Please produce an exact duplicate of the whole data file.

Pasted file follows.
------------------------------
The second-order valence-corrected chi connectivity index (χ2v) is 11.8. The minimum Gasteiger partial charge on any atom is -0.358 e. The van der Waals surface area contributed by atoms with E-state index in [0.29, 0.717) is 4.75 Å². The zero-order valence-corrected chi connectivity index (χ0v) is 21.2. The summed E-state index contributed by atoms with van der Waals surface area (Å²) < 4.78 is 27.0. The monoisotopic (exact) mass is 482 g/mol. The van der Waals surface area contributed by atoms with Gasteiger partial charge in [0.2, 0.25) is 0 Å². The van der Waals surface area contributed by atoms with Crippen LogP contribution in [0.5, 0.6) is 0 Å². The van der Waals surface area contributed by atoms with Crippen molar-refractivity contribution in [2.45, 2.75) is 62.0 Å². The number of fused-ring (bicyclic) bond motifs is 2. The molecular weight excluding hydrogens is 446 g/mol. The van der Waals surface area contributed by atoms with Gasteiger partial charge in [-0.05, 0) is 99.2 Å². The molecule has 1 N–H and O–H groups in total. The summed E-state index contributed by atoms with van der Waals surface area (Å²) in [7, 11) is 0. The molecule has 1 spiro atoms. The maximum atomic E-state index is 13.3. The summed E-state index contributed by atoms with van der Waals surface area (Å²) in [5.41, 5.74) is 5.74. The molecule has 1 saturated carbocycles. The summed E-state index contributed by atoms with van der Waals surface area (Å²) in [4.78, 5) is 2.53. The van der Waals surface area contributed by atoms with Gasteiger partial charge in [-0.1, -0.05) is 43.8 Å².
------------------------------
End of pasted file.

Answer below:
The second-order valence-corrected chi connectivity index (χ2v) is 11.8. The minimum Gasteiger partial charge on any atom is -0.358 e. The van der Waals surface area contributed by atoms with E-state index in [0.29, 0.717) is 4.75 Å². The zero-order valence-corrected chi connectivity index (χ0v) is 21.2. The summed E-state index contributed by atoms with van der Waals surface area (Å²) < 4.78 is 27.0. The monoisotopic (exact) mass is 482 g/mol. The van der Waals surface area contributed by atoms with Gasteiger partial charge in [0.2, 0.25) is 0 Å². The van der Waals surface area contributed by atoms with Crippen LogP contribution in [0.5, 0.6) is 0 Å². The van der Waals surface area contributed by atoms with Crippen molar-refractivity contribution in [2.45, 2.75) is 62.0 Å². The number of fused-ring (bicyclic) bond motifs is 2. The molecular weight excluding hydrogens is 446 g/mol. The van der Waals surface area contributed by atoms with Gasteiger partial charge in [-0.05, 0) is 99.2 Å². The molecule has 1 N–H and O–H groups in total. The summed E-state index contributed by atoms with van der Waals surface area (Å²) in [7, 11) is 0. The molecule has 1 spiro atoms. The maximum atomic E-state index is 13.3. The summed E-state index contributed by atoms with van der Waals surface area (Å²) in [5.41, 5.74) is 5.74. The molecule has 1 saturated carbocycles. The summed E-state index contributed by atoms with van der Waals surface area (Å²) in [4.78, 5) is 2.53. The van der Waals surface area contributed by atoms with Gasteiger partial charge in [-0.1, -0.05) is 43.8 Å².